Drugs for the Treatment of Rhabdomyolysis

What is Leukopenia: Causes, Symptoms, Medicine, Treatment and Cost

In contrast to leukocytosis, leukopenia identifies a clinical condition in which the number of white blood cells falls below the normal range; in other words, leukopenia outlines an abnormal reduction of leukocytes in the blood.Leukopenia differs based on the type of cells involved; remember, in fact, that white blood cells are classified into neutrophils, basophils, and eosinophils.

  • Leukopenia: number of white blood cells < 3500 units/microliter of blood
  • Neutropenia: number of neutrophils < 500–1500 units/ microliter of blood
  • Eosinophilopenia: number of eosinophils < 40 units/microliter of blood
  • Basophilopenia: number of basophils < 10 units/ microliter of blood
Often, leukopenia is an immediate response of the organism to bacterial insults or acute inflammatory processes; however, the reduction of leukocytes can result in: megaloblastic anemia, rheumatoid arthritis, vitamin B9, copper and zinc deficiency, dengue, hepatitis B, antibiotic drugs, diuretics, steroids, immunosuppressants, immunodeficiency, hyperthyroidism, leukemia, lupus, malaria, radiation, sarcoidosis, sepsis, and tuberculosis.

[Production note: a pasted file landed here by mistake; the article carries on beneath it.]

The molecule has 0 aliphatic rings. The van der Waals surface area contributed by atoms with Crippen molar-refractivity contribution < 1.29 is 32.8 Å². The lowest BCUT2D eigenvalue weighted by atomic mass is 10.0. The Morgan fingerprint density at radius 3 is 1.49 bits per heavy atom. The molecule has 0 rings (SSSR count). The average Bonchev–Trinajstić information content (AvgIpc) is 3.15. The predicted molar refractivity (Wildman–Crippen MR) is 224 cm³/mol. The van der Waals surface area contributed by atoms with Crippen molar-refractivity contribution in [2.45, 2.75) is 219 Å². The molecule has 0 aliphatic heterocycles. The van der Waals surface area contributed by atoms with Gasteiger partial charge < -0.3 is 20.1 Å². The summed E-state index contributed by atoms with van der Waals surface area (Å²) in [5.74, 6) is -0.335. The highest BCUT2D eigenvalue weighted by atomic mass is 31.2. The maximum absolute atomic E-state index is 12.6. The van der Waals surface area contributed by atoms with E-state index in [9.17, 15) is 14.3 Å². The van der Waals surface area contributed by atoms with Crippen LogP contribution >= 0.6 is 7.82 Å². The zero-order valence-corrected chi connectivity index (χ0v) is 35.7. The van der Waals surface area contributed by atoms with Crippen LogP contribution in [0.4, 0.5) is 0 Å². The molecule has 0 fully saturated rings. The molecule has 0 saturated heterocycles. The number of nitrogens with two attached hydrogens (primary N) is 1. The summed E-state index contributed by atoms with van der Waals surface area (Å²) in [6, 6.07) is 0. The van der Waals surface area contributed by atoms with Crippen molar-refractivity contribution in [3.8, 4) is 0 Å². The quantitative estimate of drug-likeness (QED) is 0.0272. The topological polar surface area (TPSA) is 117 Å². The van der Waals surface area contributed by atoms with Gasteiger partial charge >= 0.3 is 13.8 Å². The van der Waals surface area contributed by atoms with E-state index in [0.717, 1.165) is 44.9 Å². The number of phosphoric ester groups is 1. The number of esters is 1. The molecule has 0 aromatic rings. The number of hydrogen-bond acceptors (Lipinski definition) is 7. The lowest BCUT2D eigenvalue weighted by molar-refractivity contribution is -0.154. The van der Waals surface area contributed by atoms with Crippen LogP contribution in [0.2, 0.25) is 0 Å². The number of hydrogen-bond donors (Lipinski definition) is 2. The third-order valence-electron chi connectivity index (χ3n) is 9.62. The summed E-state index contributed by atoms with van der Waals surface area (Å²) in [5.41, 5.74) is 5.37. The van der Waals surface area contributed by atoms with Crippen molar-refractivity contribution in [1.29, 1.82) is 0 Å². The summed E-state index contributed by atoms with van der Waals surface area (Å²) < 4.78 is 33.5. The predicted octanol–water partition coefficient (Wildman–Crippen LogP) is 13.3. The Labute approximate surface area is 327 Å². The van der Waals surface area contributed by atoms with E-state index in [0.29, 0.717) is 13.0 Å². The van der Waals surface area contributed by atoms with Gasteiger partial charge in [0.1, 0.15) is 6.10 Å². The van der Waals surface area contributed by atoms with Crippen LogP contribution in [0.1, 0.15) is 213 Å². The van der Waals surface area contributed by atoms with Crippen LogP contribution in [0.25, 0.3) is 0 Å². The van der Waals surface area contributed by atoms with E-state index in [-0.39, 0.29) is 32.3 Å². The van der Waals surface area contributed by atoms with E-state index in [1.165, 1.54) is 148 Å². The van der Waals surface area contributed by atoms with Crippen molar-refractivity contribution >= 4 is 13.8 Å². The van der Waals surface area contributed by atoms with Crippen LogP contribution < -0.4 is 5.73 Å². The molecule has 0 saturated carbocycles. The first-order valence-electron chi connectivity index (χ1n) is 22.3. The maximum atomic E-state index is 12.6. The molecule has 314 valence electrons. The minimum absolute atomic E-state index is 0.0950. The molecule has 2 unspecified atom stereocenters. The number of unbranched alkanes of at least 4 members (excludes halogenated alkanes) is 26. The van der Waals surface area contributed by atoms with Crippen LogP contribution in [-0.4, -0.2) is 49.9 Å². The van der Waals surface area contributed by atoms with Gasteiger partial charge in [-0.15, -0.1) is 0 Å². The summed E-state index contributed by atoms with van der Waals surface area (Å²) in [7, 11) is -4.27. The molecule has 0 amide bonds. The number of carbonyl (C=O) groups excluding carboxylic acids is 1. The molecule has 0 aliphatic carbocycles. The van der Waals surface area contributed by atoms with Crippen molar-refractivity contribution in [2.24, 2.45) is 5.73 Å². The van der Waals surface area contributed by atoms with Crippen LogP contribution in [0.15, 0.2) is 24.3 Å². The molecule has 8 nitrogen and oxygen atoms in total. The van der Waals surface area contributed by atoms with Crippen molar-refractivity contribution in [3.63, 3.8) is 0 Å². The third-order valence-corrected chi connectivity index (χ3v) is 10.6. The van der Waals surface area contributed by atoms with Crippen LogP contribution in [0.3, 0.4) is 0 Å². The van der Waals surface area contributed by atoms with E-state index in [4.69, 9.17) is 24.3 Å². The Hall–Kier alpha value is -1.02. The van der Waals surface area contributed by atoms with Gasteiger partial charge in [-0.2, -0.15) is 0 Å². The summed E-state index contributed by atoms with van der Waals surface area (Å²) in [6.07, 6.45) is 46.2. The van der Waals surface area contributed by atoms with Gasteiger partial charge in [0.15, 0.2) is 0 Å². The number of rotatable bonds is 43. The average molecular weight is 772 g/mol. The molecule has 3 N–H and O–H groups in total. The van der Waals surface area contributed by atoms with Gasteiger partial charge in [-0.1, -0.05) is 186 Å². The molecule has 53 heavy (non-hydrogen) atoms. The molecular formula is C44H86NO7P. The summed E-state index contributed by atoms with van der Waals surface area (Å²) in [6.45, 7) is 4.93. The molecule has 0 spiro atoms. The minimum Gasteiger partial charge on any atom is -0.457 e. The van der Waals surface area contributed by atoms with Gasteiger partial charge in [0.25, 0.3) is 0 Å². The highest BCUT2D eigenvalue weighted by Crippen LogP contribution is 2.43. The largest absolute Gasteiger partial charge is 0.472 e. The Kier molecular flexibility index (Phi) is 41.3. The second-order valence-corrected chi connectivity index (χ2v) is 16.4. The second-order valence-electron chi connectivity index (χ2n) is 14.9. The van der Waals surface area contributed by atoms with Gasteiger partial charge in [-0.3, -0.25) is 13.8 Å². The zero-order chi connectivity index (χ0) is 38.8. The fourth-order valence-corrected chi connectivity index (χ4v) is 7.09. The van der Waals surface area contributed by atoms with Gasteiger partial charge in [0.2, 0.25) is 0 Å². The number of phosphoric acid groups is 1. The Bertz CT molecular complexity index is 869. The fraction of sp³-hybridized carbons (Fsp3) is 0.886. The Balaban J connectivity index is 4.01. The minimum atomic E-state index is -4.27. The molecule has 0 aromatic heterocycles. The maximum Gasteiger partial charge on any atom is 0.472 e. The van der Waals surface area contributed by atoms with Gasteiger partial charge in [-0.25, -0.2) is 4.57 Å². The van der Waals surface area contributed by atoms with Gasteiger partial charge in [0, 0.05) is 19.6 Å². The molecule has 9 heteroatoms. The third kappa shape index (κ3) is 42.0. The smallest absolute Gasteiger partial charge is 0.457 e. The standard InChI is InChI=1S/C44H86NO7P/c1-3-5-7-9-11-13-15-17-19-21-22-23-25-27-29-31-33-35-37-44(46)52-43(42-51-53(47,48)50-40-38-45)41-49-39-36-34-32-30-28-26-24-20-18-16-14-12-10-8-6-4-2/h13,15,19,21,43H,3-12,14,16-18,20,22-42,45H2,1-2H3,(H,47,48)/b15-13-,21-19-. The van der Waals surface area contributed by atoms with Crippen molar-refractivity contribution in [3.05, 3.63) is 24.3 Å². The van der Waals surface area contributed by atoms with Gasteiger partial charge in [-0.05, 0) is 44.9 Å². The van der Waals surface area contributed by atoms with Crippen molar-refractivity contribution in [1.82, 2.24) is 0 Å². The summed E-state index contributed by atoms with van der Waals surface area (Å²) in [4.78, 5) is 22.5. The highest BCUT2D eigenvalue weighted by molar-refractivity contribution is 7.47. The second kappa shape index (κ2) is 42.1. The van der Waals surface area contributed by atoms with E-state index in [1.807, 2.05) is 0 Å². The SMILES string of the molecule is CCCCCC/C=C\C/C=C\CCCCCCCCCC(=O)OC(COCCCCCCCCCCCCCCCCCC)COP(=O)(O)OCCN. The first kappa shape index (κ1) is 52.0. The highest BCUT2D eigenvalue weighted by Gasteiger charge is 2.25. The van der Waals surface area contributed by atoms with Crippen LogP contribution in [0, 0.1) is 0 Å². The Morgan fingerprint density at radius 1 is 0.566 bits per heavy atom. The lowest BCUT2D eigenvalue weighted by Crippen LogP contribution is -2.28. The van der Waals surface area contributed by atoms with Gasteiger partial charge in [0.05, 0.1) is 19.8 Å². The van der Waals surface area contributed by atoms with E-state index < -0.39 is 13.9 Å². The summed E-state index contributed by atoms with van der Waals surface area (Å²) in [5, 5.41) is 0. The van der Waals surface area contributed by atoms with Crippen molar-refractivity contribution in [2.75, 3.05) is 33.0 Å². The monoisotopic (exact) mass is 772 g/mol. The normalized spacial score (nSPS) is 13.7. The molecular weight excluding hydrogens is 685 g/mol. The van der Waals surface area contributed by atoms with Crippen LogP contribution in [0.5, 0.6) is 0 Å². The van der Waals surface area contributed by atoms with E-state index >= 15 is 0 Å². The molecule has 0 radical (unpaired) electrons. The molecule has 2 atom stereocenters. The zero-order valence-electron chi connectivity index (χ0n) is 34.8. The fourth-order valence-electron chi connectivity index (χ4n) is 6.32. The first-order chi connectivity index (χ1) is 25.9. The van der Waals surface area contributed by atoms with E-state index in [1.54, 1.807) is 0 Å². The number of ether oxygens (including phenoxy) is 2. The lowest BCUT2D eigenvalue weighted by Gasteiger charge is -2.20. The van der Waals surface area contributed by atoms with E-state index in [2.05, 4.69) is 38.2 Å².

Neutropenia is the most common form of leukopenia, and is characterized by symptoms such as oral canker sores, pharyngitis, fever, pain, recurrent infections (especially staphylococci), swollen lymph nodes, sepsis, stomatitis. The vast majority of patients suffering from leukopenia have, in general, a high risk of contracting serious infections.

The information on Leukopenia – Medicines for the Treatment of Leukopenia is not intended to replace the direct relationship between health professional and patient. Always consult your doctor and/or specialist before taking Leukopenia – Medicines for the Treatment of Leukopenia.


Since leukopenia exaggeratedly increases the risk of bacterial and viral infections, patients who experience an alteration in their leukocyte count, even a sensitive one, should pay particular attention to primary prevention from infectious diseases by periodically undergoing specific vaccinations. All patients suffering from leukopenia should also take care of their personal and hand hygiene, wear a mask to protect themselves from pathogenic insults and not get close to sick people.